Born in 1905 in Saint-Hilaire, Quebec. Died in 1960 in Paris, France.
A legendary Canadian abstract painter, Borduas wrote the Refus Global manifesto that served as a cornerstone of Quebec’s Automatiste movement. Starting out as an apprentice to painter Ozias Leduc, Borduas won a scholarship to the École des beaux-arts de Montréal, where he won prizes. After further studies in Paris, he returned to Montreal to join John Lyman’s Contemporary Arts Society. His work as a teacher brought him into regular contact with the young artists— Marcel Barbeau, Roger Fauteux, Claude Gauvreau, Jean Paul Riopelle, Pierre Gauvreau, Fernand Leduc, Jean-Paul Mousseau, Marcelle Ferron and Françoise Sullivan—who would join him in the Automatiste movement. Following publication of the Refus Global manifesto in 1948, Borduas was dismissed from his job as a teacher. He moved to New York in 1953 and lived there for two years until moving on to Paris, where he died of a heart attack. Borduas is a seminal figure in modern Canadian art. His paintings are often prominently displayed in major public collections across the country, and sales at auction of his paintings have surpassed $500,000.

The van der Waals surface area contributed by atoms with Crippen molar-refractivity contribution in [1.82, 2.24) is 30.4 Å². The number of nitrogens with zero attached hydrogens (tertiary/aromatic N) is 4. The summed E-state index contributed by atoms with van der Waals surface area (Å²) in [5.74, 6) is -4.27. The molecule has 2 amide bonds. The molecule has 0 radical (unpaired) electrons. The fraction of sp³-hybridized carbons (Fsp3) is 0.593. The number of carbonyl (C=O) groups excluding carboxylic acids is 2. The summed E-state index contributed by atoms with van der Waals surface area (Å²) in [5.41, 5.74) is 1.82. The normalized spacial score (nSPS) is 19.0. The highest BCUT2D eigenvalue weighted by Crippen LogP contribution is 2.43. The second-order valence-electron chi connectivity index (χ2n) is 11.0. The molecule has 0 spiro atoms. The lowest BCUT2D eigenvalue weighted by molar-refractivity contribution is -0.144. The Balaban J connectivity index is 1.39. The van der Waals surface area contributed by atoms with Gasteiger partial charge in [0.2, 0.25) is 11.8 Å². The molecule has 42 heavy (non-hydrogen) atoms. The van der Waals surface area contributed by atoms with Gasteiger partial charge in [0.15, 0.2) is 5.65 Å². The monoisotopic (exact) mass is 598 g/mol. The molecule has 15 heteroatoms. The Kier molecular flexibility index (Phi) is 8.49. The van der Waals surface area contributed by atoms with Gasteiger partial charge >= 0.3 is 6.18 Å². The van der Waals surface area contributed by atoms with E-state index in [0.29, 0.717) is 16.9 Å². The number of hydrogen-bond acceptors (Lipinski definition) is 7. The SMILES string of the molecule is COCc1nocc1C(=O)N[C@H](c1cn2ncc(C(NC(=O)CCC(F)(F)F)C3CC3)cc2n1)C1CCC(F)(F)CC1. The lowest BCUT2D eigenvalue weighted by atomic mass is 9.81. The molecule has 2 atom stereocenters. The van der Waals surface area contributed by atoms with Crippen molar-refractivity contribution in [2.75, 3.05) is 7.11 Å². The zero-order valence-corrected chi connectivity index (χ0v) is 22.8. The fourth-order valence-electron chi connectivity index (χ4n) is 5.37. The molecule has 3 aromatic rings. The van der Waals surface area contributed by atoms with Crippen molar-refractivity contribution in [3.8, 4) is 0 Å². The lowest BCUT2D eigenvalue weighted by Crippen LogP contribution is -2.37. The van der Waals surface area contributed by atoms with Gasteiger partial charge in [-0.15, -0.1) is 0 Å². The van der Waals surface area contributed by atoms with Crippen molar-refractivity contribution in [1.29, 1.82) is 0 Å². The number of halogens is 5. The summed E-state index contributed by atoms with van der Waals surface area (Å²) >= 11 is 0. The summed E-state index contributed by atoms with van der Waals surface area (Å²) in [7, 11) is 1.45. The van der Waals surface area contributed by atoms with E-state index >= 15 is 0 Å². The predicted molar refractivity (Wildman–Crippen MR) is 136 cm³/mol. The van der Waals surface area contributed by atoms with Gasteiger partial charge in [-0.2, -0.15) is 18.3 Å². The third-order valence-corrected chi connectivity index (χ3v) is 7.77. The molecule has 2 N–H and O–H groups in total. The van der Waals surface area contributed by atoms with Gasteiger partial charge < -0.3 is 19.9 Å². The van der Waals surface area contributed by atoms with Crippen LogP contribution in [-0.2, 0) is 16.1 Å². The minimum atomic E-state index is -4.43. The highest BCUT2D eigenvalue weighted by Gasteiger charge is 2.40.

Image of Paul-Émile Borduas’ 1956 painting Jeunesse courtesy of Heffel Fine Art Auction House.